Skip to content

Advertisement

  • Poster presentation
  • Open Access

Serum levels of FGF21 are reduced and negatively correlated with adiponectin in children with Prader-Willi syndrome

  • 1,
  • 2,
  • 3,
  • 4,
  • 4 and
  • 3
International Journal of Pediatric Endocrinology20132013 (Suppl 1) :P52

https://doi.org/10.1186/1687-9856-2013-S1-P52

  • Published:

Keywords

  • Insulin Sensitivity
  • Oral Glucose Tolerance Test
  • Adiponectin Level
  • Fasting Serum
  • FGF21 Level

Background/Aims

FGF21 (fibroblast growth factor 21) is a novel metabolic regulator that has beneficial effects on glucose homeostasis and insulin sensitivity. In human obesity, serum FGF21 level was increased. The aims of this study were comparing fasting serum levels of FGF21 in Prader-Willi syndrome (PWS) and obese control children and finding correlations these levels with insulin sensitivity and obesity-related parameters.

Methods

Sixteen children (median age, 10 years; interquartile range, 9.0–13.5 years) with PWS were matched with 16 control subjects (median age, 10.5 years; interquartile range, 9.5- 12.5 years). We measured serum levels of FGF21, adiponectin, insulin sensitivity and obesity-related parameters during oral glucose tolerance test.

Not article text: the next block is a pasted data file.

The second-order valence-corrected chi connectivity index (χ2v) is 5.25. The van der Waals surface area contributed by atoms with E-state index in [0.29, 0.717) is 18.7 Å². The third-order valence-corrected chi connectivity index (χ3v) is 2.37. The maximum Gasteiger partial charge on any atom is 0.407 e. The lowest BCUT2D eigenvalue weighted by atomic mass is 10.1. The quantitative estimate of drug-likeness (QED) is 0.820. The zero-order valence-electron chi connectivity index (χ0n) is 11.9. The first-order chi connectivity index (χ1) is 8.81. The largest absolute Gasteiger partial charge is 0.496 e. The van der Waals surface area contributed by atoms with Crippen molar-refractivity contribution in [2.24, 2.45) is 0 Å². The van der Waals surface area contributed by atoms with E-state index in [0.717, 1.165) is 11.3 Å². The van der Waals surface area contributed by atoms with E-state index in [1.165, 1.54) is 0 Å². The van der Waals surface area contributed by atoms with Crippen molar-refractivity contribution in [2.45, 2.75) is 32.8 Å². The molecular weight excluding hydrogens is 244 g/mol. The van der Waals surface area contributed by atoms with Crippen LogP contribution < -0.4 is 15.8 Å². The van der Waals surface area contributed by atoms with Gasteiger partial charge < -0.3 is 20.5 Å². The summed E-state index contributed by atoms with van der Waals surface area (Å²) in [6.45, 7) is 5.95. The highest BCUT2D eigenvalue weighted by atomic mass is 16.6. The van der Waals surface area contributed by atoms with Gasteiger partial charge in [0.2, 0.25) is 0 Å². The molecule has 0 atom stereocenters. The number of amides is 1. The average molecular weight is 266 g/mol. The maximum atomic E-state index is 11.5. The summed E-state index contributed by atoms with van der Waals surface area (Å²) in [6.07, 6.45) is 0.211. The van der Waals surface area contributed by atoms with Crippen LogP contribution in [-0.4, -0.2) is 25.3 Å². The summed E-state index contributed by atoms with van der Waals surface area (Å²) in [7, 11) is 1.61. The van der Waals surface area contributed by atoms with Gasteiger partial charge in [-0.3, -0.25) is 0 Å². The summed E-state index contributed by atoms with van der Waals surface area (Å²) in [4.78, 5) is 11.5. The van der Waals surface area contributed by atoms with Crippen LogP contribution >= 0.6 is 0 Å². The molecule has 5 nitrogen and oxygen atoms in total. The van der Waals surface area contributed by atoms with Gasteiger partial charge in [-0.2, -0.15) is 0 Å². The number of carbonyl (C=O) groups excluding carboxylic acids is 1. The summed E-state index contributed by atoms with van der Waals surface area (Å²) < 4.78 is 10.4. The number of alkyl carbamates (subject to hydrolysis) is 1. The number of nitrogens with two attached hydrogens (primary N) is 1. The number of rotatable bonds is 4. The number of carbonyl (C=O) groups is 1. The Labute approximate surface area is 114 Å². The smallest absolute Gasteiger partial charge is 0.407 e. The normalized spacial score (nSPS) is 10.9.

Results

Waist to hip ratio and HOMA-IR were lower in PWS individuals relative to control subjects. Remarkably, serum levels of FGF21 were lower and adiponectin were higher in PWS subjects than in control subjects. FGF21 levels were significantly positively correlated with HOMA-IR and negatively correlated with adiponectin.

Conclusion

Previously, FGF21 level was reported to increase with obesity. However, compared with obese controls, our results show PWS individuals have lower FGF21 levels. Our data suggest that insulin sensitivity, lower waist to hip ratio, lower FGF21 levels and higher adiponectin levels are the characteristics of PWS children.

Authors’ Affiliations

(1)
Departmnet of Pediatrics, Kwandong University College of Medicine Myongji Hospital, Goyang, Korea
(2)
Department of Medical Genetics, Ajou University Hospital, Suwon, Korea
(3)
Department of Pediatrics, Samsung Medical Center, SungKyunKwan University School of Medicine, Seoul, Korea
(4)
Clinical Research Center, Samsung Biomedical Research Institute, Seoul, Korea

Copyright

© Kim et al; licensee BioMed Central Ltd. 2013

This article is published under license to BioMed Central Ltd. This is an Open Access article distributed under the terms of the Creative Commons Attribution License (http://creativecommons.org/licenses/by/2.0), which permits unrestricted use, distribution, and reproduction in any medium, provided the original work is properly cited.

Advertisement